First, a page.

Other internet companies like Google and even Facebook (NASDAQ:FB) are stepping into the game as they realize there is still a huge untapped market. Nevertheless, even these big players are staying away from Netflix's stomping grounds. Google offers unique content through YouTube channels and Facebook has made one-off movie offerings to users. They understand the power the Netflix brand has, and have kept their distance.

Netflix has over 25 million streaming subscribers in the U.S. Considering there are around 80 million U.S. households with broadband internet, that means the company has not even captured a third of potential users. And that's just in the United States where it has been operating for 15 years.

Netflix has recently started increasing efforts to expand abroad. In the end of 2010, Netflix became available for streaming in Canada. In 2011, Netflix set its sights on Latin America, and in September started offering services to the entire continent of South America in addition to Mexico. Finally, this January, Netflix started streaming in the UK and Ireland.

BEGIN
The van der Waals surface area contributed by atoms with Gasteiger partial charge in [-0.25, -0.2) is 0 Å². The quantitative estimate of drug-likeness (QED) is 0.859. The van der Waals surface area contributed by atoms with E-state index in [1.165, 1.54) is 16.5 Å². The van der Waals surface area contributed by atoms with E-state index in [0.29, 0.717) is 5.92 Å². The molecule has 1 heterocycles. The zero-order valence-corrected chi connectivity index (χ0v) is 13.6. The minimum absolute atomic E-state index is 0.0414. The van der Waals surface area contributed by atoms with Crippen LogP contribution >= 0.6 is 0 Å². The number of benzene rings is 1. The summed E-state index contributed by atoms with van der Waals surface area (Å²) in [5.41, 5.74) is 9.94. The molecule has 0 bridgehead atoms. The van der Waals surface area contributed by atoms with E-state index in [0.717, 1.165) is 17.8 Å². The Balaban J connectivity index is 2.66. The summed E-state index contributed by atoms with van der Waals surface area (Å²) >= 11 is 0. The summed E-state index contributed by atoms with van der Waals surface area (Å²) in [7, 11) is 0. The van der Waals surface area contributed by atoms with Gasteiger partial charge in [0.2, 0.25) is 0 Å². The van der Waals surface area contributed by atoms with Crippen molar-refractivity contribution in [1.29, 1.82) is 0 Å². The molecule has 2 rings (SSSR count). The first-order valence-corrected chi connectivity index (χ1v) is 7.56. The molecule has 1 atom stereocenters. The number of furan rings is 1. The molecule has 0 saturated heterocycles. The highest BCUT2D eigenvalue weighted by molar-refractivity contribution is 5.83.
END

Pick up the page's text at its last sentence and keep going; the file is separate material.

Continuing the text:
These expansion efforts depressed earnings for the company. However, as subscribers grow around the world so too will profits. Bandwidth costs Netflix very little in comparison to licensing fees, so the marginal profit on a new subscriber is extremely high. As Netflix is just starting out in many countries, I expect growth to be significantly faster abroad than it is in the US.

There is one thing that remains a huge drag on Netflix - DVD by mail rentals. Last year, Netflix split its streaming and DVD rental service. If customers wanted both, they had to pay for both and there was no longer a bundled deal discount. The margins for Netflix on DVD rentals are so much lower than the streaming video service because of high postage costs and the cost of a physical product. The company has weaned users off the service for several years, but still offers over 8.6 million households with DVDs.